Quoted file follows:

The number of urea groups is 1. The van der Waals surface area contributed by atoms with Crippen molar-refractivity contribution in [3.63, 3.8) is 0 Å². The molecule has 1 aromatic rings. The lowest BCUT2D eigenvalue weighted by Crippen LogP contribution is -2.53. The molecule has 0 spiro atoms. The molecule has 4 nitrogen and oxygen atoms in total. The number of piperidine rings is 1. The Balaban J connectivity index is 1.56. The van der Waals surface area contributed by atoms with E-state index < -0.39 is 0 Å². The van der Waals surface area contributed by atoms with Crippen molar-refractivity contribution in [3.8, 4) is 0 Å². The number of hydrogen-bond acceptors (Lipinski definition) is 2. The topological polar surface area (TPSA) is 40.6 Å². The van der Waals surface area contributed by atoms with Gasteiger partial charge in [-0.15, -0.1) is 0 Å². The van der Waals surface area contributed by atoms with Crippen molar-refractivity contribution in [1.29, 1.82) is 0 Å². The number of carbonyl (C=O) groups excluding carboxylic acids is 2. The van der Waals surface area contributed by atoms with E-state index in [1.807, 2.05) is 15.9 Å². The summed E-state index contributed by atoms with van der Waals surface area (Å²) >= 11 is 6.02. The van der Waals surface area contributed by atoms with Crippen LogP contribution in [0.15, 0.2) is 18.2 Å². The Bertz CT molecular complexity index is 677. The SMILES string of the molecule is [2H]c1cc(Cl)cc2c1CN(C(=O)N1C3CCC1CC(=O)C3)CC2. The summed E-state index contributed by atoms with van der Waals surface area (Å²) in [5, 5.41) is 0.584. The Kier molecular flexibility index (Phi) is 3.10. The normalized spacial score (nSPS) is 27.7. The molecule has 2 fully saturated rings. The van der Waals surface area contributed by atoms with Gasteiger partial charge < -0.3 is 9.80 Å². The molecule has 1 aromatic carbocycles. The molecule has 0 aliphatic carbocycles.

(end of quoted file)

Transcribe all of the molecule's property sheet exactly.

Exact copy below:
The number of urea groups is 1. The van der Waals surface area contributed by atoms with Crippen molar-refractivity contribution in [3.63, 3.8) is 0 Å². The molecule has 1 aromatic rings. The lowest BCUT2D eigenvalue weighted by Crippen LogP contribution is -2.53. The molecule has 0 spiro atoms. The molecule has 4 nitrogen and oxygen atoms in total. The number of piperidine rings is 1. The Balaban J connectivity index is 1.56. The van der Waals surface area contributed by atoms with E-state index < -0.39 is 0 Å². The van der Waals surface area contributed by atoms with Crippen molar-refractivity contribution in [3.8, 4) is 0 Å². The number of hydrogen-bond acceptors (Lipinski definition) is 2. The topological polar surface area (TPSA) is 40.6 Å². The van der Waals surface area contributed by atoms with Gasteiger partial charge in [-0.15, -0.1) is 0 Å². The van der Waals surface area contributed by atoms with Crippen molar-refractivity contribution in [1.29, 1.82) is 0 Å². The number of carbonyl (C=O) groups excluding carboxylic acids is 2. The van der Waals surface area contributed by atoms with E-state index in [1.807, 2.05) is 15.9 Å². The summed E-state index contributed by atoms with van der Waals surface area (Å²) >= 11 is 6.02. The van der Waals surface area contributed by atoms with Crippen LogP contribution in [0.15, 0.2) is 18.2 Å². The Bertz CT molecular complexity index is 677. The SMILES string of the molecule is [2H]c1cc(Cl)cc2c1CN(C(=O)N1C3CCC1CC(=O)C3)CC2. The summed E-state index contributed by atoms with van der Waals surface area (Å²) in [5, 5.41) is 0.584. The Kier molecular flexibility index (Phi) is 3.10. The normalized spacial score (nSPS) is 27.7. The molecule has 2 fully saturated rings. The van der Waals surface area contributed by atoms with Gasteiger partial charge < -0.3 is 9.80 Å². The molecule has 1 aromatic carbocycles. The molecule has 0 aliphatic carbocycles.